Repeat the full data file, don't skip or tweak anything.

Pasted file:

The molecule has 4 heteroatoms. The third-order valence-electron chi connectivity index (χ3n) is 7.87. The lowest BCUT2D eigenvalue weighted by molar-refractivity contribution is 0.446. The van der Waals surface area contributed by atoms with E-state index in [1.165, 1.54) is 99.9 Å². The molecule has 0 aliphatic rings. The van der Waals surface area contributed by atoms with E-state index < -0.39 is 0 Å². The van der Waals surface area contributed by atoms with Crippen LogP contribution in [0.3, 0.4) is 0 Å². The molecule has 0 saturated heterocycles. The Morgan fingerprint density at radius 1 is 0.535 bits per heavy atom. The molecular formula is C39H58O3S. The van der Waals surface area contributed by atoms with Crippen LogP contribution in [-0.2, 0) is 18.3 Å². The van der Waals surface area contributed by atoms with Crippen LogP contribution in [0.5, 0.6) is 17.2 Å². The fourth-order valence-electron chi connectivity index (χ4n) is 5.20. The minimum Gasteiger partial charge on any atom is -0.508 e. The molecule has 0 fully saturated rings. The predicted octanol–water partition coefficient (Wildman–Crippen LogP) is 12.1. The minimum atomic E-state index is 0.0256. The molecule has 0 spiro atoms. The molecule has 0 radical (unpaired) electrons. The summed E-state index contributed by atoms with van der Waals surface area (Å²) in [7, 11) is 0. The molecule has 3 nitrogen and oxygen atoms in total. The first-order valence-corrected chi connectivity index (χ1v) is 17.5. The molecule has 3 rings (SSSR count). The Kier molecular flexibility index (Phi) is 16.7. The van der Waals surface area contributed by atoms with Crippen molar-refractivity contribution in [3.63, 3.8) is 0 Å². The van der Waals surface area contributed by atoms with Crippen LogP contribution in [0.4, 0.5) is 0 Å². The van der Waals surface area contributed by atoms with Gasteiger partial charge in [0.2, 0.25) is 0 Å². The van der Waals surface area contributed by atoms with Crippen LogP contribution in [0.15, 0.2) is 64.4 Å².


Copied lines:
The molecule has 4 heteroatoms. The third-order valence-electron chi connectivity index (χ3n) is 7.87. The lowest BCUT2D eigenvalue weighted by molar-refractivity contribution is 0.446. The van der Waals surface area contributed by atoms with E-state index in [1.165, 1.54) is 99.9 Å². The molecule has 0 aliphatic rings. The van der Waals surface area contributed by atoms with E-state index < -0.39 is 0 Å². The van der Waals surface area contributed by atoms with Crippen LogP contribution in [0.3, 0.4) is 0 Å². The molecule has 0 saturated heterocycles. The Morgan fingerprint density at radius 1 is 0.535 bits per heavy atom. The molecular formula is C39H58O3S. The van der Waals surface area contributed by atoms with Crippen LogP contribution in [-0.2, 0) is 18.3 Å². The van der Waals surface area contributed by atoms with Crippen LogP contribution in [0.5, 0.6) is 17.2 Å². The fourth-order valence-electron chi connectivity index (χ4n) is 5.20. The minimum Gasteiger partial charge on any atom is -0.508 e. The molecule has 0 fully saturated rings. The predicted octanol–water partition coefficient (Wildman–Crippen LogP) is 12.1. The minimum atomic E-state index is 0.0256. The molecule has 0 spiro atoms. The molecule has 0 radical (unpaired) electrons. The summed E-state index contributed by atoms with van der Waals surface area (Å²) in [7, 11) is 0. The molecule has 3 nitrogen and oxygen atoms in total. The first-order valence-corrected chi connectivity index (χ1v) is 17.5. The molecule has 3 rings (SSSR count). The Kier molecular flexibility index (Phi) is 16.7. The van der Waals surface area contributed by atoms with Crippen molar-refractivity contribution in [3.63, 3.8) is 0 Å². The van der Waals surface area contributed by atoms with Crippen LogP contribution in [0.4, 0.5) is 0 Å². The van der Waals surface area contributed by atoms with Gasteiger partial charge in [0.2, 0.25) is 0 Å². The van der Waals surface area contributed by atoms with Crippen LogP contribution in [0.15, 0.2) is 64.4 Å².